There was a recipe when I was a kid called Bubble and Squeak that my mum use to make, it was the left over baked vegetables from the previous day that was mashed up and fried in the pan. It consisted of peas, carrots, pumpkin and potatoes made into small cakes and fried, in those days we never chucked out food, left over meat was battered and fried also, they were called fritters. I like frying bananas, cut them in half, fry them till browned and eat them with ice cream. But I have to get a decent cast iron pan, I use to have one but I lost it some where, so I toyed around with those non-stick pans which after a while are useless. You cannot beat cast iron for cooking. Anyway thanks for the recipe.

  4. #4
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    Jun 2019
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    I donít know that Iím an okra guy, but based on how damn good the other recipes have been Iíll be making this soon

  5. #5
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    Aug 2020
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    Quote Originally Posted by wal View Post
    My Mrs grows and cooks Okra, she calls them "Lady Fingers". She fries them as you do, but instead of pepper she throws in chilli powder. I have eaten them and they are sticky as you say and they do get stringy if you let them stay in the ground too long. I have eaten them in India as well. She also cooks a vegetable called "Drumsticks" which grow from a tree. They are a bit like Okra, but too woody for me.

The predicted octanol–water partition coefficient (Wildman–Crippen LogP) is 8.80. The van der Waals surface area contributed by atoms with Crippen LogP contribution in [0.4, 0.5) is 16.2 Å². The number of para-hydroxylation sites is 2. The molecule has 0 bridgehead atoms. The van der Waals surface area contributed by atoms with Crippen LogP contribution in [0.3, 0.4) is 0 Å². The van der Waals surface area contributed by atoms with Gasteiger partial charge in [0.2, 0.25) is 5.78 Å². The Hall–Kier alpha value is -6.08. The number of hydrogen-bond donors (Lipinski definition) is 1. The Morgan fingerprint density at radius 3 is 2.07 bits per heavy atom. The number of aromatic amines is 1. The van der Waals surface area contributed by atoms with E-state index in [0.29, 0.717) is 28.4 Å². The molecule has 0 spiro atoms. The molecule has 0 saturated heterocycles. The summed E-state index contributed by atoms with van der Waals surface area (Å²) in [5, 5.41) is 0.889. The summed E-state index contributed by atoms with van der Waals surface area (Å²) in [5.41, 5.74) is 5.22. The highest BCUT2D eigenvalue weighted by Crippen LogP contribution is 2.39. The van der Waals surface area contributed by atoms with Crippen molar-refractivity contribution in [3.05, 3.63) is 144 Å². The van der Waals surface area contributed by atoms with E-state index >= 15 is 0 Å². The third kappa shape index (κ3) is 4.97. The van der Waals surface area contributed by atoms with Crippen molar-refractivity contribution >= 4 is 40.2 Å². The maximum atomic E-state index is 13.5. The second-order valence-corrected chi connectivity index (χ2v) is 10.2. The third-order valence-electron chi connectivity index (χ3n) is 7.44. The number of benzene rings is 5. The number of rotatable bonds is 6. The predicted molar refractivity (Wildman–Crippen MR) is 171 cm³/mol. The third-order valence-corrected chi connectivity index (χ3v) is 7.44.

Yellow squash she mixes with eggs and makes omelets. I reckon your Daddy would have given her a job in the cafe if she were in Texas in those days. She can handle all that spicy type foods.

    When I see you cooking I think of the old days, yes I know we can't live in the past, but life was a lot simpler then.

    There was a recipe when I was a kid called Bubble and Squeak that my mum use to make, it was the left over baked vegetables from the previous day that was mashed up and fried in the pan. It consisted of peas, carrots, pumpkin and potatoes made into small cakes and fried, in those days we never chucked out food, left over meat was battered and fried also, they were called fritters. I like frying bananas, cut them in half, fry them till browned and eat them with ice cream. But I have to get a decent cast iron pan, I use to have one but I lost it some where, so I toyed around with those non-stick pans which after a while are useless. You cannot beat cast iron for cooking. Anyway thanks for the recipe.